A scientific project is exposing ancient texts concealed for centuries beneath more recent writings.
Point of view
"You get a material sense of the fragility of history and the disappearance of important texts - we think of Plato, Homer and Aristotle - texts that have been lost."Executive Director, EMEL
Palimpsests are parchments which were once re-used: scribes erased older works using lemon juice and scrapers, and inscribed newer works over the top of them.
Works that seemed insignificant to the scribes at the time are of considerable cultural interest to modern-day scholars, who can read them thanks to spectral imaging technology.
The Early Manuscripts Electronic Library (EMEL) is an international team of scientists and technicians, which is working in collaboration with St Catherine's Monastery and the Egyptian Ministry of Antiquities to uncover the lost words and digitise their findings.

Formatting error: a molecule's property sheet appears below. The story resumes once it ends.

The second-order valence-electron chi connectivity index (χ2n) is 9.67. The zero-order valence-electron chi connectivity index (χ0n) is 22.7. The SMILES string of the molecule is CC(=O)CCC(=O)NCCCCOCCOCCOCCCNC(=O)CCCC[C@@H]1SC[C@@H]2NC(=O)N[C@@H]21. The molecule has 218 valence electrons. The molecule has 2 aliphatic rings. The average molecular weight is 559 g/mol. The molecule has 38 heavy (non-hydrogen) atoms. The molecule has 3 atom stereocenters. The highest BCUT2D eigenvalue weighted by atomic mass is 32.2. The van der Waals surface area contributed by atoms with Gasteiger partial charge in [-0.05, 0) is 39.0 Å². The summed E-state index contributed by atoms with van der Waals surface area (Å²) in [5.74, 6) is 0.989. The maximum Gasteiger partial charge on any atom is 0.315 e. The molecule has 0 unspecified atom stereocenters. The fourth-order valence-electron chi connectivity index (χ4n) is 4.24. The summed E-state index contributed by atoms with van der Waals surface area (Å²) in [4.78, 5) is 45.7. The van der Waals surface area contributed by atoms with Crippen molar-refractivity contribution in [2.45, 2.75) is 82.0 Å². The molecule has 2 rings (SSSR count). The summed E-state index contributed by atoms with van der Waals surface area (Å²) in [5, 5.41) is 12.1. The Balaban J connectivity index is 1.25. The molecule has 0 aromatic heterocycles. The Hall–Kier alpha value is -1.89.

St Catherine's Monastery on Egypt's Sinai peninsula houses one of the world's most important collections of palimpsests. Believed to occupy the site where God handed the Ten Commandments down to Moses, the Monastery has a library that was famous a centre of learning even in the sixth century. Its dry climate has helped preserve the fragile parchments.
Over 6,800 pages of palimpsests have been examined, revealing works in ten languages, including some that have been lost, such as Caucausian Albanian, which was spoken in what is now Azerbaijan.
One of the most significant finds is a recipe believed to have been written by Hippocrates, the father of western medicine.
More vulnerable than ever
The acitvities of so-called Islamic State in the Sinai region pose a potential threat to the survival of the Monastery and the manuscripts, so work to digitise them is more urgent than ever.
Perhaps ironically, one of the library's most important writings is a letter handwritten by the Prophet Mohammed himself, and guaranteeing the Monastery's protection.